Chalk Talks. A second type of talk you may be asked to give on your interview visit for an academic position is a more informal presentation called a ‘chalk talk’. Some places will ask you to give these, some will not- and the format varies between institutions. I know of departments that ask you to prepare a short PowerPoint presentation for your chalk talk, others that ask you to use the board and go sans slides- and use actual chalk, and some that don’t give you an idea of the format up front. If the place that you are visiting falls into this last category- feel free to politely ask the search committee chair prior to your visit if the search committee prefers a particular format. Who will be the audience for this? Attendance/invitation also varies- sometimes these talks are open to the entire department faculty, sometimes not… so attendance may not necessarily be predictable.
Although when I was a candidate I found giving chalk talks a little scary, as a search committee member I LOVE THEM. Especially if the candidate comes prepared to talk about their first planned R01 submission in detail (as they should!) …. Specific aims, experimental approaches…the whole 9 yards. You should also have in mind your goals for the far future and can talk about these at the end time permitting – but for the guts of the presentation you should really stick to the details of the first 5 years. Giving such a presentation will be infinitely easier if you have already written a federal grant and have thus had to do the hard work of logical planning of next exciting experiments, and you have already thought about the pitfalls and alternate approaches. It is very likely that you will get asked about these during the chalk talk.
Now, as I mentioned these presentations are informal. A VERY BRIEF introduction may be useful to remind people of your direction, and bring anyone that missed your seminar up to speed. When I say very brief- I mean a few minutes at the most. Then, you will start talking about how you will spend the next 5 years of your professional life… and this will rapidly evolve into more of a discussion with one-on-one questioning. Use the chalk for outlining where you are going and drawing simple diagrams or flow charts for overall experimental design or individual experiments. Handle each question as best you can, almost everything is fair game, and NEVER NEVER behave defensively toward your questioners. The faculty want to know your plan, they want to know whether your plan is realistic, they want to know if your plan is fundable-so this is all fair game.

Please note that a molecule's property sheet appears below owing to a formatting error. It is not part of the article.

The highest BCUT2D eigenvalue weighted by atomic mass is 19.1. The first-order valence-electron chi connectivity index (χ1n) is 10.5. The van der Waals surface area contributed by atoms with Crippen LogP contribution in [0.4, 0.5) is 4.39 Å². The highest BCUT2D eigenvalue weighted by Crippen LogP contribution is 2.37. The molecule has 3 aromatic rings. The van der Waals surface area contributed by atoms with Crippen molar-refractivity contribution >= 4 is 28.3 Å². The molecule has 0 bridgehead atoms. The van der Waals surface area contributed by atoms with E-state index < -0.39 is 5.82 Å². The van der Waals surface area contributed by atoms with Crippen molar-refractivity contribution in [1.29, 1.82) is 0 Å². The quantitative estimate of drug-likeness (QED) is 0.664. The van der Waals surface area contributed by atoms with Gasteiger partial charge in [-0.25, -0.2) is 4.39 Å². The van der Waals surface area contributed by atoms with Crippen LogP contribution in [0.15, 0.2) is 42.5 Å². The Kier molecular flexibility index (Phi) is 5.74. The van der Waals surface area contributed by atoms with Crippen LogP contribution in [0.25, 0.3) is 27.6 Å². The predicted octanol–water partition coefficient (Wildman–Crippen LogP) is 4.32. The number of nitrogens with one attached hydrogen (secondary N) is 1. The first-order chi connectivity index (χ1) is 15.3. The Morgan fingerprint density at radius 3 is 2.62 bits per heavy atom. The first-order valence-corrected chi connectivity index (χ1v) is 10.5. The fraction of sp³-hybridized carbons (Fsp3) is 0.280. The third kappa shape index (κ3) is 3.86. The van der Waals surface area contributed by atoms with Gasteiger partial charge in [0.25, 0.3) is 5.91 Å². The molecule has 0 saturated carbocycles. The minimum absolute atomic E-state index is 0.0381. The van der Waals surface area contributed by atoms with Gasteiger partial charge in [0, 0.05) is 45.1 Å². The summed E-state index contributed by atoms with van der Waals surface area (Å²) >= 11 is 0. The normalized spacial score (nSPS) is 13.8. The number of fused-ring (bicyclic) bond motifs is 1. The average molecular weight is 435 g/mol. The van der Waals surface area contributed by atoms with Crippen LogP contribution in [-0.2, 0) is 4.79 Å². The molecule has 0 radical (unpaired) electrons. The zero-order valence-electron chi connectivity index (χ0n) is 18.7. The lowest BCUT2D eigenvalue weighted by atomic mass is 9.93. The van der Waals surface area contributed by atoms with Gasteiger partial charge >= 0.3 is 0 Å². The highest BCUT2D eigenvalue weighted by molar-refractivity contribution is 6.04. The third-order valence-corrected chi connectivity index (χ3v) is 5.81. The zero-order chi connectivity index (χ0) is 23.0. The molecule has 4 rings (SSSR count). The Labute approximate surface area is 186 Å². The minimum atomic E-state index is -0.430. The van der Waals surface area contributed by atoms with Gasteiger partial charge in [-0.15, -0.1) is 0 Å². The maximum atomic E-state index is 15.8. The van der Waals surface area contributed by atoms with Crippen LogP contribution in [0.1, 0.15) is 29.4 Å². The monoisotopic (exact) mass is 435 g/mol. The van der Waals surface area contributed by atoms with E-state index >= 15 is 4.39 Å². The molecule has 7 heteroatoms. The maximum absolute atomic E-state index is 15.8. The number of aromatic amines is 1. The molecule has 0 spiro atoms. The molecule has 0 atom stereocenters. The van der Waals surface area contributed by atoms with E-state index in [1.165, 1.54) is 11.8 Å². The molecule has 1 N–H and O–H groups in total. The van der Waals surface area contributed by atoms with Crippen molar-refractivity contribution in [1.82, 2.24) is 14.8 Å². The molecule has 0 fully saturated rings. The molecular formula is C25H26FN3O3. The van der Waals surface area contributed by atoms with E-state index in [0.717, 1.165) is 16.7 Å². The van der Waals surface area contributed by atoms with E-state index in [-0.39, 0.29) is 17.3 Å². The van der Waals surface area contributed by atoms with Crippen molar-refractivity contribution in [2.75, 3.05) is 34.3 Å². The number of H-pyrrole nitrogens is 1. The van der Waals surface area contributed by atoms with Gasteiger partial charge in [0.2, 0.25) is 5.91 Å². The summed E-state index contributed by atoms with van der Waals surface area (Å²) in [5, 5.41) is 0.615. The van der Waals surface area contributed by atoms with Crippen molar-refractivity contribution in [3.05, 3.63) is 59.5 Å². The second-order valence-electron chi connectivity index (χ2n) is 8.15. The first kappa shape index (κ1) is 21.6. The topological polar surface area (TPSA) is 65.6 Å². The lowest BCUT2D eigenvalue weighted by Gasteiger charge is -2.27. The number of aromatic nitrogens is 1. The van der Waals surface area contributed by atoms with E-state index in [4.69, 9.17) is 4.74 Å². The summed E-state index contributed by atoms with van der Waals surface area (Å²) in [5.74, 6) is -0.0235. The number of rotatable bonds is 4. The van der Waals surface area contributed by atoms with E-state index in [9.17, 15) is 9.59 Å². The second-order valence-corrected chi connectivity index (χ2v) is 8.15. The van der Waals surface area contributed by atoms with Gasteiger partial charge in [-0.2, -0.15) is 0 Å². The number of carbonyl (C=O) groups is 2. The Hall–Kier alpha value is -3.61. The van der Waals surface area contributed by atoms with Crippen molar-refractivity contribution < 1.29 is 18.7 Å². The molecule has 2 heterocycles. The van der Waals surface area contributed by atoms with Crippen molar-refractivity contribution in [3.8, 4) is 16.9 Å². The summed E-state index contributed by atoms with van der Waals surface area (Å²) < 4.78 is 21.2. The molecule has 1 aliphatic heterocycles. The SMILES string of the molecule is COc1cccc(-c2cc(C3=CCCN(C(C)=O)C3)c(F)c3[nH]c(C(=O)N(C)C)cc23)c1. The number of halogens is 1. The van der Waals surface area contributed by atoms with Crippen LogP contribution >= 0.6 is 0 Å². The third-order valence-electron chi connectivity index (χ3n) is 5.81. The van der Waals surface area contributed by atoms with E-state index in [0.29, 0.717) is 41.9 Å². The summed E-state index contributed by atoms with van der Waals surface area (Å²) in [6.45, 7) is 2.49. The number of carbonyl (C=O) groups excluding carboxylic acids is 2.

A word of warning- these chalk talks can head off in many different directions, and you may feel that the discussion is getting away from you. Remember that part of your role is to keep the discussion on track toward where you want to go- so don’t be afraid to carefully and TACTFULLY steer things.
I actually prefer the ‘chalk’ format as opposed to the PowerPoint format for the chalk talk. When a candidate writes on the board there are no intricate slides to hide behind- this format so informative about if a candidate can break things down into the essentials, think on their feet, handle a critical audience, direct discussion. … not to mention the reason why the candidate is there in the first place- you can see what level of planning has been done for their future research program, and in what detail.
Questions you might encounter during a chalk talk (outside of the science itself which will be different for each of you)…wow, these can be all over the map… but I have encountered the following:
1. What project will you give your first rotation student, graduate student, postdoc, undergraduate?
2. What are the funding agencies to which your work is relevant?
3. How will you differentiate yourself from your postdoc advisor- will that person become a competitor? (i.e. is your project sufficiently separate from hers/his?)
4. Who is the major competition for you in your field?
5. Do you and your proposed work occupy a unique niche in the field?
6. What is the major question that your work seeks to address?
7. What are your views about teaching?
I know there about a million more, I’m hoping that readers with experience on search committees will leave their favorites in the comments to this post!
FYI- PhysioProf has also previously posted about chalk talks… I link his post so that you can also benefit from his insight!